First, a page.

The official naming citation was published by the Minor Planet Center on 7 March 1985. A 2011-published rotational lightcurve of Michkovitch was obtained from photometric observations by Australian amateur astronomer David Higgins. Lightcurve analysis gave a longer-than average rotation period of 28 hours with a brightness variation of 0.12 in magnitude. According to the survey carried out by the NEOWISE mission of NASA's Wide-field Infrared Survey Explorer, Michkovitch measures 4.6 and 4.8 kilometers in diameter and its surface has an outstanding albedo of 0.84 and 0.92, respectively. The Collaborative Asteroid Lightcurve Link disagrees with the result obtained by the space-based observatory and assumes a standard albedo for carbonaceous asteroids of 0.057 and calculates a much larger diameter of 15.4 kilometers, as the lower the body's albedo, the larger its diameter at a constant absolute magnitude. Asteroid Lightcurve Database, query form Dictionary of Minor Planet Names, Google books Asteroids and comets rotation curves, CdR – Observatoire de Genève, Raoul Behrend Discovery Circumstances: Numbered Minor Planets - – Minor Planet Center 2348 Michkovitch at AstDyS-2, Asteroids—Dynamic Site Ephemeris · Observation prediction · Orbital info · Proper elements · Observational info 2348 Michkovitch at the JPL Small-Body Database Close approach · Discovery · Ephemeris · Orbit diagram · Orbital elements · Physical parameters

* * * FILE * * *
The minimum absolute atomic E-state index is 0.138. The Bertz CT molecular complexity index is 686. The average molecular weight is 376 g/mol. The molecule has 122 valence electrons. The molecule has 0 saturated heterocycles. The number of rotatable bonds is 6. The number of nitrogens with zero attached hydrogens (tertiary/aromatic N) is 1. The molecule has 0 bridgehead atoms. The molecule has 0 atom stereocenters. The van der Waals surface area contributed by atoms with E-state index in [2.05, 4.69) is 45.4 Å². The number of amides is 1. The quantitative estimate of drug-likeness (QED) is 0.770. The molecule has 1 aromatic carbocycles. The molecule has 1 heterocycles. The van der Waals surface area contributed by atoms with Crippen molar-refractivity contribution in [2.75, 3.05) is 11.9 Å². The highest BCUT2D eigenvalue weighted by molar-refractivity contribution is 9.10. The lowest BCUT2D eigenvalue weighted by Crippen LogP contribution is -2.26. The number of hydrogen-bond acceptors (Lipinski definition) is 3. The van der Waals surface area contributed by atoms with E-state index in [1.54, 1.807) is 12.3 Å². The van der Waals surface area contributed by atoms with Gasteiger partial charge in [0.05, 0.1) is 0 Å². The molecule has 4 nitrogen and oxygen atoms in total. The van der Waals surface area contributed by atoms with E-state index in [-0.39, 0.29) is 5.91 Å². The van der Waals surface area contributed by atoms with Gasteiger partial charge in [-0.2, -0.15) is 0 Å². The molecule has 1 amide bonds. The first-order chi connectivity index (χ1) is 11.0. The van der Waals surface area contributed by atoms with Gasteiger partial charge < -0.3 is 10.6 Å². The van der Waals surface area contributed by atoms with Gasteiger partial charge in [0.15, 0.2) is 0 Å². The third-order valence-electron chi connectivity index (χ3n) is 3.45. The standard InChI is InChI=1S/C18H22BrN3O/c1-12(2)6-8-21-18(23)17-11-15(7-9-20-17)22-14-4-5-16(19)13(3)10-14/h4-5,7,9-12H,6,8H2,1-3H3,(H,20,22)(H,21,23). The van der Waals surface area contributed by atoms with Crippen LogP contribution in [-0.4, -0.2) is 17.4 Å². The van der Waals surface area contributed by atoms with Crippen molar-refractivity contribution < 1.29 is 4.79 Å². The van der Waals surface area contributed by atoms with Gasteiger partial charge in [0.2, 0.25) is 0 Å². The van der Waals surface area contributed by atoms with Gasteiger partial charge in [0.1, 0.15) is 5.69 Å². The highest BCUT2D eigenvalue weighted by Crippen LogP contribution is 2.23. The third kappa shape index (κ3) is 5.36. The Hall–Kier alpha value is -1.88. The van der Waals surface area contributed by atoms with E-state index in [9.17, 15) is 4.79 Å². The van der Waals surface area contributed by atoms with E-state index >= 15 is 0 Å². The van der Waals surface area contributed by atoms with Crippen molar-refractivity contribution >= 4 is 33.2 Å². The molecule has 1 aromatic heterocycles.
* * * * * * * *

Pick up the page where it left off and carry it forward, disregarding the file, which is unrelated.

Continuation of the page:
Skip Ltd.

Skip Ltd. is a Japanese video game developer that has a close relationship with Nintendo Co. Ltd. Nintendo has published all of their Japanese releases; the company's staff includes prominent developers from Square such as Keita Eto. Boundish Coloris Dialhex Dotstream Orbital Soundvoyager Art Style: AQUIA Art Style: BASE 10 Art Style: BOXLIFE Art Style: precipice Art Style: PiCTOBiTS Art Style: ZENGAGE Chibi-Robo!: Park Patrol Okaeri! Chibi-Robo! Happy Richie Ōsōji! LOL Chibi-Robo! Photo Finder Chibi-Robo! Zip Lash Chibi-Robo! Giftpia Art Style: CUBELLO Art Style: light trax Art Style: ORBIENT Art Style: ROTOHEX Art Style: Rotozoa Captain Rainbow Chibi-Robo! Snowpack Park Wii Play: Motion Official website

Chris Willrich